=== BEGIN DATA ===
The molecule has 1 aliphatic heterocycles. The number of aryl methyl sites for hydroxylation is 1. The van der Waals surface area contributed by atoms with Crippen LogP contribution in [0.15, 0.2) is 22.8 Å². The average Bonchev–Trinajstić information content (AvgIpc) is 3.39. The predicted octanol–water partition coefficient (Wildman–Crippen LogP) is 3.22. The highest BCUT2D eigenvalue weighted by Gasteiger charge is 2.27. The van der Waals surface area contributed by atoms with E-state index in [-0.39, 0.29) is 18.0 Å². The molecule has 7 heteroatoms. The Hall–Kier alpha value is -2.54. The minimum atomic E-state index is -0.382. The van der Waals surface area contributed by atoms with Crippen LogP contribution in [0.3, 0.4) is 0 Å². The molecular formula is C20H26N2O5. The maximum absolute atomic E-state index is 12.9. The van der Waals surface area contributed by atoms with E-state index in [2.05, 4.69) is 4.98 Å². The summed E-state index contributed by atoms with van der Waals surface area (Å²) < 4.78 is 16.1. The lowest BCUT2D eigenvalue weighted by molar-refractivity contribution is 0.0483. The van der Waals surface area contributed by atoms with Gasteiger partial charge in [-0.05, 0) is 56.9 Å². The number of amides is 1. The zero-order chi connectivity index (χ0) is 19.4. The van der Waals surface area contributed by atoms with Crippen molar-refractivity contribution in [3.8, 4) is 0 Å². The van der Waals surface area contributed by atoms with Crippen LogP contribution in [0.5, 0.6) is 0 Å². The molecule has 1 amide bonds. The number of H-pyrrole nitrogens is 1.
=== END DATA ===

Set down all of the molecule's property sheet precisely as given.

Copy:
The molecule has 1 aliphatic heterocycles. The number of aryl methyl sites for hydroxylation is 1. The van der Waals surface area contributed by atoms with Crippen LogP contribution in [0.15, 0.2) is 22.8 Å². The average Bonchev–Trinajstić information content (AvgIpc) is 3.39. The predicted octanol–water partition coefficient (Wildman–Crippen LogP) is 3.22. The highest BCUT2D eigenvalue weighted by Gasteiger charge is 2.27. The van der Waals surface area contributed by atoms with E-state index in [-0.39, 0.29) is 18.0 Å². The molecule has 7 heteroatoms. The Hall–Kier alpha value is -2.54. The minimum atomic E-state index is -0.382. The van der Waals surface area contributed by atoms with Crippen LogP contribution in [0.3, 0.4) is 0 Å². The molecular formula is C20H26N2O5. The maximum absolute atomic E-state index is 12.9. The van der Waals surface area contributed by atoms with E-state index in [2.05, 4.69) is 4.98 Å². The summed E-state index contributed by atoms with van der Waals surface area (Å²) < 4.78 is 16.1. The lowest BCUT2D eigenvalue weighted by molar-refractivity contribution is 0.0483. The van der Waals surface area contributed by atoms with Gasteiger partial charge in [-0.05, 0) is 56.9 Å². The number of amides is 1. The zero-order chi connectivity index (χ0) is 19.4. The van der Waals surface area contributed by atoms with Crippen molar-refractivity contribution in [3.8, 4) is 0 Å². The van der Waals surface area contributed by atoms with Crippen LogP contribution in [0.5, 0.6) is 0 Å². The molecule has 1 amide bonds. The number of H-pyrrole nitrogens is 1.